11 May 2004 | artist_signal
One of Ozu's first strong tragic pieces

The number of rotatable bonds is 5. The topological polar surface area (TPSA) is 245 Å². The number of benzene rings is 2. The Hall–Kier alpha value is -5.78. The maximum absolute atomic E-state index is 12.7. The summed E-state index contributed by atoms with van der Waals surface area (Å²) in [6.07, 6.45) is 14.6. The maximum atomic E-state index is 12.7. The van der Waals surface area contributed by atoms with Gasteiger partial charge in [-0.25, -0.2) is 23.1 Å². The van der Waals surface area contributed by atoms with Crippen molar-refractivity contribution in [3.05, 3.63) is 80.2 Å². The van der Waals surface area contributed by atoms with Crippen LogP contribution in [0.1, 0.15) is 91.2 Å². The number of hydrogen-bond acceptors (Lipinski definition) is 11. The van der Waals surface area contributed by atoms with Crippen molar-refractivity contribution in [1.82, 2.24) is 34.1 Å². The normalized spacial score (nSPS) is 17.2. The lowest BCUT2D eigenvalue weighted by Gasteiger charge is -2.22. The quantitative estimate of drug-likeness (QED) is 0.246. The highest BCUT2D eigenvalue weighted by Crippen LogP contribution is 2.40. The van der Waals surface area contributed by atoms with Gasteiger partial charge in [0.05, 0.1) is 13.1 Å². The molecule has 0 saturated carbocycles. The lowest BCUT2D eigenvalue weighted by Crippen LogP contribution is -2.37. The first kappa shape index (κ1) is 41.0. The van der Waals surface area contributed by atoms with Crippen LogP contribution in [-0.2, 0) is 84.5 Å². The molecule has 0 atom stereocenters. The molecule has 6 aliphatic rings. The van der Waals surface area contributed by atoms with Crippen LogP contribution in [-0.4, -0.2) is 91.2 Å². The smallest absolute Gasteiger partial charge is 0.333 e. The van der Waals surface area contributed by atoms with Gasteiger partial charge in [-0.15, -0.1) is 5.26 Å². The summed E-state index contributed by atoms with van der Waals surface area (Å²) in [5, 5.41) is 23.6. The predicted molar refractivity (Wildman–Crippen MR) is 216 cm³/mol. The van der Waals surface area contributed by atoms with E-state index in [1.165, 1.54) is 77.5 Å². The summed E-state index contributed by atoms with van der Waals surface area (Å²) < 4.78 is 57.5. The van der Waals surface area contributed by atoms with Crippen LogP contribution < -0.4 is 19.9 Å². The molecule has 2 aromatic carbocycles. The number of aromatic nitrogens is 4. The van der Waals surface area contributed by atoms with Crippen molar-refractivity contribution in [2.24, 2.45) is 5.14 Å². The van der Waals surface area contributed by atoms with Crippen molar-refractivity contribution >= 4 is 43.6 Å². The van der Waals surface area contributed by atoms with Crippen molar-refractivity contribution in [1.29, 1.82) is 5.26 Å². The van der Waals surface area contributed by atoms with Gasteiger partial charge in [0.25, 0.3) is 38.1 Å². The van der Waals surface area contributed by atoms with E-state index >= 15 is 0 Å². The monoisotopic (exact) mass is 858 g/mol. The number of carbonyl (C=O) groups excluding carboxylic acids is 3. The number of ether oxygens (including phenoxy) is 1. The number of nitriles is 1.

Ozu's "Tokyo no Onna" (Women of Tokyo) is a short film that delivers alot of tragic import for its length, timing and execution. It is a simple tale, concerning the lives of a Japanese college student and his sister. Things go awry when he finds out that his sister is actually a "hostess"/prostitute at a local bar, and that she is actually financing his college education by means of that career. There are a series of fine indoor shots, perfectly lighted and composed in a dark, (pre-film noir) mood. There is one great outdoor shot I remember, and that is when the sister looks outside, seeing the steam coming from a nearby chimney, and hanging clothes/socks out to dry. The scene where the student/main character walks in the dismal street is also nicely done. Overall, the film is a great example of a strong short film narrative, and has a slightly (unexpected) tragic twist at the end.